A list of viable Xmegas

Go To Last Post
4 posts / 0 new
Author
Message
#1
  • 1
  • 2
  • 3
  • 4
  • 5
Total votes: 0

Hi guys,

I'm preparing to include 16 and 32bit parts into my curriculum vitae and I'm more inclined to wait for the SAM D21 parts as I keep hearing about Xmega silicon problems... But until SAM D21 will be available, is here a list of viable Xmegas available?

Thanks!
Vasi

_____
Edit: I've read the sticky and saw the diagrams. From those, which one is problem free?

  • 1
  • 2
  • 3
  • 4
  • 5
Total votes: 0

The Xmega's were announced quite a while before they actually became available. Sometimes there might be valid marketing reasons to do so, but one of the down sides is that many of the customers expect the delayed rollout is to fix silicon bugs, and that the devices will be perfect when they finally do hit the market.

Unfortunately, that wasn't the case. There were a fair number of "errata" initially, many involving the ADC sub-system. The Xmegas have now been through a number of revisions, and the errata lists keep getting shorter and shorter. One might view the version II Xmegas as those incorporating the USB module. Clearly those have seen significant improvements to their substrate.

Most recently the Xmega E series was released. It is to the Xmega A series what the Tinies are to the Megas. It, also , has been through several revision numbers.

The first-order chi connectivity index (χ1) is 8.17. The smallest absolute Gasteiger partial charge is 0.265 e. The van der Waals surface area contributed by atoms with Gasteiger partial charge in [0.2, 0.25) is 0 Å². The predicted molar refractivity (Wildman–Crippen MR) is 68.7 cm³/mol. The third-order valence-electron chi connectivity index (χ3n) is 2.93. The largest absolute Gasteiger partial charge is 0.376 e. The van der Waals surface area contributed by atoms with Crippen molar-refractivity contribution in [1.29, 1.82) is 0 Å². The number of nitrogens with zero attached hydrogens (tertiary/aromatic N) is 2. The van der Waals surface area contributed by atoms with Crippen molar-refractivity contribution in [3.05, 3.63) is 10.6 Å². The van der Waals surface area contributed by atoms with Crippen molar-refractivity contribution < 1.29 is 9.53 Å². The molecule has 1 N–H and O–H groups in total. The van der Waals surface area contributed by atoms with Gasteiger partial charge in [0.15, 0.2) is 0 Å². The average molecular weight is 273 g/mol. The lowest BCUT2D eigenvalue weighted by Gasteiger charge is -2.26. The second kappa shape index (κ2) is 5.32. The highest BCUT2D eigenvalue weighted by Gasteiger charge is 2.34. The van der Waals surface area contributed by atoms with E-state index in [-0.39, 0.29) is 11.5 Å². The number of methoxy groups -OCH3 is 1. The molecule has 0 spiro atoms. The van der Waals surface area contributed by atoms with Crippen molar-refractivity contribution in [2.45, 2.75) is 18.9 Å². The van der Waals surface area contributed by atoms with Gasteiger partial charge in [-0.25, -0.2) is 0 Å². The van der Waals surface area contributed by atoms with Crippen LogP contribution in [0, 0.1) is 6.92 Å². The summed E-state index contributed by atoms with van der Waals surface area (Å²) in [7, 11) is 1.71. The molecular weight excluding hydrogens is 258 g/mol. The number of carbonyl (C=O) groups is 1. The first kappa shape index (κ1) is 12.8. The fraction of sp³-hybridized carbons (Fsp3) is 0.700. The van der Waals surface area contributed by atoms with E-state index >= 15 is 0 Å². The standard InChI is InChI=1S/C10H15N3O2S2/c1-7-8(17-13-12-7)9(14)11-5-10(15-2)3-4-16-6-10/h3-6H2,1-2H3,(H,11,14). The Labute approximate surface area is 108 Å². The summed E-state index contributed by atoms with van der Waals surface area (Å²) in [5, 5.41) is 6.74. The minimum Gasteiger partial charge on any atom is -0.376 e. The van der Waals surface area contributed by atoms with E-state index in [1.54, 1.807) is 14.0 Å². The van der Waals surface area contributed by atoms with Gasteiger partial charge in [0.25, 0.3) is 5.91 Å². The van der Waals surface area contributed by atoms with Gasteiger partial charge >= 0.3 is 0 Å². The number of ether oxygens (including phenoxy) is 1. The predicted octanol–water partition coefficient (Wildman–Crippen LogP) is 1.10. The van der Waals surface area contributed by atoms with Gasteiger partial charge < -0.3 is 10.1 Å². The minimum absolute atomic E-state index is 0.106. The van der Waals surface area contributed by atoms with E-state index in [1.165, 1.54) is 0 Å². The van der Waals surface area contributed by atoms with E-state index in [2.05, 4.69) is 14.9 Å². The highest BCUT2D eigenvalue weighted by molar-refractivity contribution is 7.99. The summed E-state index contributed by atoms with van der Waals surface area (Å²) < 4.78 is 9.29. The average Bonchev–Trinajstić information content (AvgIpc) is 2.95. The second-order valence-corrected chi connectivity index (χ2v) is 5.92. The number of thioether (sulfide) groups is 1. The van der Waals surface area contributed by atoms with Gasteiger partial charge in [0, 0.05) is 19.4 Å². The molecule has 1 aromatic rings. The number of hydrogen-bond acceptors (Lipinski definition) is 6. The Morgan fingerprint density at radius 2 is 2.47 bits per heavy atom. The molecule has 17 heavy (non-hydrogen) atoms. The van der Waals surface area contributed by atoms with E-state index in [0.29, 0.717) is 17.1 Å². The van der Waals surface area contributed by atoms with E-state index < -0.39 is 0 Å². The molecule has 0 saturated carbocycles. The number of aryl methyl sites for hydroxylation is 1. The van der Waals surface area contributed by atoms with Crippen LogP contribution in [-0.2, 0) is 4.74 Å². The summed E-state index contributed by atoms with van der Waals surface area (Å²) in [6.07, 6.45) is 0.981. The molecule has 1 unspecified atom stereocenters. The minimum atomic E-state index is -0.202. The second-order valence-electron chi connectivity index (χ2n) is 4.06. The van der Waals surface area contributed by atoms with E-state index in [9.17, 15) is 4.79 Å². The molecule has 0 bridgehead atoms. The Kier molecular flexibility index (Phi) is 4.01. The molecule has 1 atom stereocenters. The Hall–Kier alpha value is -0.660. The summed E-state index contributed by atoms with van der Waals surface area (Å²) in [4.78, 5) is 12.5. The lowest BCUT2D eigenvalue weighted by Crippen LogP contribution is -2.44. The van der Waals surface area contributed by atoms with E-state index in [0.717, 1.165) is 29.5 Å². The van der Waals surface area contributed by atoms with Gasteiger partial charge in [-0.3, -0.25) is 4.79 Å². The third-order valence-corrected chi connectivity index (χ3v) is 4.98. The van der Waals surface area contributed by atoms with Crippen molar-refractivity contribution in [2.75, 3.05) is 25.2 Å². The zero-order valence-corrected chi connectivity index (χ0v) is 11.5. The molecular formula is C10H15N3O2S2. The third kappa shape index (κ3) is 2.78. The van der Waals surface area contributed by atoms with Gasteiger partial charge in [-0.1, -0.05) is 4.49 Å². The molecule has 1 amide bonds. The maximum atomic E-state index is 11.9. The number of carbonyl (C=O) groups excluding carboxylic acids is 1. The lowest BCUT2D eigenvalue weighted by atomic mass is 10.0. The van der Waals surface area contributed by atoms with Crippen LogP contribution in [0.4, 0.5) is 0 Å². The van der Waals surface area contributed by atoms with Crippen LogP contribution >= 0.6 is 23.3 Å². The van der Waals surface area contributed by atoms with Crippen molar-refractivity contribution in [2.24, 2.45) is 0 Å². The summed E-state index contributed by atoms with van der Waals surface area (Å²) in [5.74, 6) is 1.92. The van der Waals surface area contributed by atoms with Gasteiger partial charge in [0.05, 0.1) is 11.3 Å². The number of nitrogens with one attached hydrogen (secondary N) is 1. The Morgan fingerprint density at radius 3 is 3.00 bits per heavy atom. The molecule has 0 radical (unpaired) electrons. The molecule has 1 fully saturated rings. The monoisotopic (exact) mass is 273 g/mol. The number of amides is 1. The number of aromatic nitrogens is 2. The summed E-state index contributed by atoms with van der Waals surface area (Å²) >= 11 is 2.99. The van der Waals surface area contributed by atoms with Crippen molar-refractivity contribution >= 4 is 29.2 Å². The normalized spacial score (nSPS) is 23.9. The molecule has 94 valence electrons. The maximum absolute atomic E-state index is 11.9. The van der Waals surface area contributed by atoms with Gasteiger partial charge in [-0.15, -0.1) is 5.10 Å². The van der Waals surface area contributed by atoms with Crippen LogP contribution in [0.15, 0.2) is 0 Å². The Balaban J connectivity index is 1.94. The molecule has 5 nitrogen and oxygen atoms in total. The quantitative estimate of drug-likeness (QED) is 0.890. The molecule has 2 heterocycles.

The real reason to add chips to your CV is not just to have a long list of chips that you have used, but to better learn what chips / capabilities / options are available, so that down the road you will be in a better position to select the optimal hardware to meet a projects requirements, and hopefully already be familiar with its idiosyncrasies, thereby allowing you to be efficient and proficient in its utilization.

With that in mind know that the Xmegas have made it through their roll out phase, and several silicon revisions, to certainly make them viable contenders for one's projects. You might wish to do a project or two where you learn to use the event system, the crypto hardware, the internal programmable logic, the DMA subsystem, etc., (The sub-systems that you might not find on numerous other chips).

JC

  • 1
  • 2
  • 3
  • 4
  • 5
Total votes: 0

Define "viable".

Anyway your question is an odd one. You said " to include 16 and 32bit parts". Exactly what does the 8bit Xmega have to do with 16 or 32 bit anyway? The SAMD series are, of course, 32 bit micros though I guess one might argue that the thumb mode instruction set kind of makes them a bit 16 bit.

Atmel's other 32 bit line is the AVR32-UC3 but in a market dominated by ARM they are very niche.

  • 1
  • 2
  • 3
  • 4
  • 5
Total votes: 0

Well, we use A3U and E5 parts in commercial products with long lifetimes, so I'd say they are "viable".